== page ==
United Nations Peacekeeping: Ends versus Means
NATIONAL DEFENSE UNIV WASHINGTON DC INST FOR NATIONAL STRATEGIC STUDIES
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The end of the Cold War has seen the United Nations assume a more active role in resolving regional conflicts. In the last four years alone U.N. forces have mounted over a dozen military operations, more than in the previous four decades. Many of todays operations are greater in scope and complexity than in the past, and their nature is changing from peacekeeping to peace-enforcing. As a result the Secretary-General recommends expanding U.N. military capabilities. While Washington officially pledged support for a stronger and more forceful United Nations, the resources to achieve that objective are not available. The most immediate requirement is for a command and control structure for properly employing multinational forces. Moreover, there is a view that divergent U.N. and U.S. military cultures could inhibit American participation in future peacekeeping missions under U.N. control. Even if our military contributions to future combined operations are small, such missions will continue to pose a significant challenge to the way the U.S. Armed Forces currently plan and train for coalition warfare.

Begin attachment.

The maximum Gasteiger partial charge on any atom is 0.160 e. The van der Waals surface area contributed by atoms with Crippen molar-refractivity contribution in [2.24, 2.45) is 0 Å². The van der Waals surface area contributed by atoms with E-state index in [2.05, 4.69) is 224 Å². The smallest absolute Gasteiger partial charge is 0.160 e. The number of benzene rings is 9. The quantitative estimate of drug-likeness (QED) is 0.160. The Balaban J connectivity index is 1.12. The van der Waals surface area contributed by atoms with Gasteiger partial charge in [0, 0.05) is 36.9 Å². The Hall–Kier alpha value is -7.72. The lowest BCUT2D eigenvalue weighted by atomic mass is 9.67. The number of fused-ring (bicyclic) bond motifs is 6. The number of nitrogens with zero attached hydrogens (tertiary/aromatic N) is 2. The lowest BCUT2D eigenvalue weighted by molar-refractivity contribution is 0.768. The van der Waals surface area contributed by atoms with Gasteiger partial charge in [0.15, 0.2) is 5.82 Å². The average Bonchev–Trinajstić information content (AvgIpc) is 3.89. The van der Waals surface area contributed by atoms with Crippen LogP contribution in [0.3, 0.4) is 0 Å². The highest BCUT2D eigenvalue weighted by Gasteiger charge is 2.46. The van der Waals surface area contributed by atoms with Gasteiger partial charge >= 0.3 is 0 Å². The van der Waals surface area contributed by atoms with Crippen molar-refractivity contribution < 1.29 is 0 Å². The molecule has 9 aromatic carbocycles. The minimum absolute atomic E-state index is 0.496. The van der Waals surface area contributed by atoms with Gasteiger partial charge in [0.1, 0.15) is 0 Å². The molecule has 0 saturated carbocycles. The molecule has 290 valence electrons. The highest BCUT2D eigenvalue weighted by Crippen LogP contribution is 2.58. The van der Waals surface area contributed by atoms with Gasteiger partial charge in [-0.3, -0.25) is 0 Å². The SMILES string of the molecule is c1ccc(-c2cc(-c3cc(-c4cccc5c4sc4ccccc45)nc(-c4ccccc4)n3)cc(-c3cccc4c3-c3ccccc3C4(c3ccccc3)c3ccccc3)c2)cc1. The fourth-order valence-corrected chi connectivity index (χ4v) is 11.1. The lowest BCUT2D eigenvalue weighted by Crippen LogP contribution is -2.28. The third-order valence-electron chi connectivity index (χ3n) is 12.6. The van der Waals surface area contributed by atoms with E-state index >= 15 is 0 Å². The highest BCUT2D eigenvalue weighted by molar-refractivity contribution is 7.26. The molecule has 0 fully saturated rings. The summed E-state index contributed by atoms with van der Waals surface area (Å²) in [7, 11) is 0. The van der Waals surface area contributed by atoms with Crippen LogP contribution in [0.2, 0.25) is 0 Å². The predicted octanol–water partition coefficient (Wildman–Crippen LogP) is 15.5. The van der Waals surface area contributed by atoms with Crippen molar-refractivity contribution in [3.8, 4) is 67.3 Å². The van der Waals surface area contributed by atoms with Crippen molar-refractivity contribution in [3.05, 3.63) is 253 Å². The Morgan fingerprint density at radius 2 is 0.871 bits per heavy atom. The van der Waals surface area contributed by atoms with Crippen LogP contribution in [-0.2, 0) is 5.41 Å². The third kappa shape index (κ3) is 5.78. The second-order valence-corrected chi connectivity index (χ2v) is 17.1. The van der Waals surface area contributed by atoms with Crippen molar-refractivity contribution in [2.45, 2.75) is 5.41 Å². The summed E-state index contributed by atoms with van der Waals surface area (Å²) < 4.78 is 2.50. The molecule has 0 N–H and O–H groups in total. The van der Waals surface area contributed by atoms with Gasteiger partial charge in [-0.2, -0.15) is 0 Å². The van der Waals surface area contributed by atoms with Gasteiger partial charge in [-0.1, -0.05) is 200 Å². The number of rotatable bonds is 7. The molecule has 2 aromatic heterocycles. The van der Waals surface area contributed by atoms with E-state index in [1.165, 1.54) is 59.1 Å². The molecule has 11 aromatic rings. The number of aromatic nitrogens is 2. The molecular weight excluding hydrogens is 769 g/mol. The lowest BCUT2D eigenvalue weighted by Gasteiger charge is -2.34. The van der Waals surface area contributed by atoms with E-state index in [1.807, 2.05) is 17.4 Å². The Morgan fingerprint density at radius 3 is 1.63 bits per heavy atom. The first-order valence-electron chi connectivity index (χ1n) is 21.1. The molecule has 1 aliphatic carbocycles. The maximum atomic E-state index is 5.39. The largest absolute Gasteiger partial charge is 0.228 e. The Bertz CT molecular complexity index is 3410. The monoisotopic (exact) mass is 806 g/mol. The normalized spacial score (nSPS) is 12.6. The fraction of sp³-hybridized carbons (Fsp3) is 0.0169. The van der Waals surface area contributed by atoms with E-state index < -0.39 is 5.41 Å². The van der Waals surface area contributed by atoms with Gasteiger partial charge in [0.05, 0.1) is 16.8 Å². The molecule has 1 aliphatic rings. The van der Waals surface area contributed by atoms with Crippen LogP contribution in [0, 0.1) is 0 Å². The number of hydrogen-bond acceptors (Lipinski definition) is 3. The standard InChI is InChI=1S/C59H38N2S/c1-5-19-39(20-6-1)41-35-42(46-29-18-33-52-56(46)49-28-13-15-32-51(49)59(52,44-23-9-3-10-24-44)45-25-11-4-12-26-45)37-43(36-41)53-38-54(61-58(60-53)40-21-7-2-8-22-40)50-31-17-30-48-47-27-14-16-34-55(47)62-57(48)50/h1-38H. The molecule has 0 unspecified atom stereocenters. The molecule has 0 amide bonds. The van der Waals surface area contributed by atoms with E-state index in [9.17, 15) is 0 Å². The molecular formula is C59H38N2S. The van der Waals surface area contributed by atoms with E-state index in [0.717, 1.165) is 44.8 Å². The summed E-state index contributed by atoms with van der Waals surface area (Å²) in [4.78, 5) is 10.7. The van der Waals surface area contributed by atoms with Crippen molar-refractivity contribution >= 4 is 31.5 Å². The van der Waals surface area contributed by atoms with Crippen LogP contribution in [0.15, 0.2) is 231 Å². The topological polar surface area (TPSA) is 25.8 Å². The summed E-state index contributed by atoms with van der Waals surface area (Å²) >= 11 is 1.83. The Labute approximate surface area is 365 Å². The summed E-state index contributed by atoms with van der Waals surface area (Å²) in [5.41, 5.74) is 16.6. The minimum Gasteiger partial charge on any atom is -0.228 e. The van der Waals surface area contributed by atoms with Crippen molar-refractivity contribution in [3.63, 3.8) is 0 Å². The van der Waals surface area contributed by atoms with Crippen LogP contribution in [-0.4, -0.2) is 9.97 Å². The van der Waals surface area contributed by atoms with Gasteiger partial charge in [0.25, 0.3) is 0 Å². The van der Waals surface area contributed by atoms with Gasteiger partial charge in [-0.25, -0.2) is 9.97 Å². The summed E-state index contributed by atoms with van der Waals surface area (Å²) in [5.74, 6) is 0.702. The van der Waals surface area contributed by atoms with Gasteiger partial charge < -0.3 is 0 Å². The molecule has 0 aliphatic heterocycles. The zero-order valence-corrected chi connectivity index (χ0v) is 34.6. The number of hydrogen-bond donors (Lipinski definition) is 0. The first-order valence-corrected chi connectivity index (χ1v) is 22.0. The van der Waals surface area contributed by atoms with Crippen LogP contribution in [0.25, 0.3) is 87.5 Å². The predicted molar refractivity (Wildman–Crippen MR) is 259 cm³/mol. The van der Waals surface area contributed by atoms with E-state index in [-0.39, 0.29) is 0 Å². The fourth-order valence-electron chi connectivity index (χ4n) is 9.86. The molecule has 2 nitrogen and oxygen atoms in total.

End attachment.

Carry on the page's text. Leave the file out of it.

- Government and Political Science
- Military Forces and Organizations
- Military Operations, Strategy and Tactics